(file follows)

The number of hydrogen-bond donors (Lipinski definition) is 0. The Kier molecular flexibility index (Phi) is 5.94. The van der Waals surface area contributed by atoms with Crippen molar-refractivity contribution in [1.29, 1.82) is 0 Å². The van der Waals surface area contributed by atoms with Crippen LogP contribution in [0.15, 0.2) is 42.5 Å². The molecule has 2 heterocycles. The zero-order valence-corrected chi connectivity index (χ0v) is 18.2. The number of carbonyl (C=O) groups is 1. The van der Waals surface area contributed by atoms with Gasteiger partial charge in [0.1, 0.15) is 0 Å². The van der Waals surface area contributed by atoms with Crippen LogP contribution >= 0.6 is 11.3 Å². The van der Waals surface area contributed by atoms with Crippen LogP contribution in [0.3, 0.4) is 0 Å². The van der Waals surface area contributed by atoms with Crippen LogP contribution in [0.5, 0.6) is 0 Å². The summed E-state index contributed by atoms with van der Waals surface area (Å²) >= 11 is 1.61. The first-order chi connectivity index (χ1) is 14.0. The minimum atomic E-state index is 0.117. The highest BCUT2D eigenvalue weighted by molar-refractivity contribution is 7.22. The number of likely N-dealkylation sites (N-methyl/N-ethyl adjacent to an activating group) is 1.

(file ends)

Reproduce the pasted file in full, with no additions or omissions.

The number of hydrogen-bond donors (Lipinski definition) is 0. The Kier molecular flexibility index (Phi) is 5.94. The van der Waals surface area contributed by atoms with Crippen molar-refractivity contribution in [1.29, 1.82) is 0 Å². The van der Waals surface area contributed by atoms with Crippen LogP contribution in [0.15, 0.2) is 42.5 Å². The molecule has 2 heterocycles. The zero-order valence-corrected chi connectivity index (χ0v) is 18.2. The number of carbonyl (C=O) groups is 1. The van der Waals surface area contributed by atoms with Gasteiger partial charge in [0.1, 0.15) is 0 Å². The van der Waals surface area contributed by atoms with Crippen LogP contribution >= 0.6 is 11.3 Å². The van der Waals surface area contributed by atoms with Crippen LogP contribution in [0.3, 0.4) is 0 Å². The van der Waals surface area contributed by atoms with Crippen LogP contribution in [0.5, 0.6) is 0 Å². The summed E-state index contributed by atoms with van der Waals surface area (Å²) >= 11 is 1.61. The first-order chi connectivity index (χ1) is 14.0. The minimum atomic E-state index is 0.117. The highest BCUT2D eigenvalue weighted by molar-refractivity contribution is 7.22. The number of likely N-dealkylation sites (N-methyl/N-ethyl adjacent to an activating group) is 1.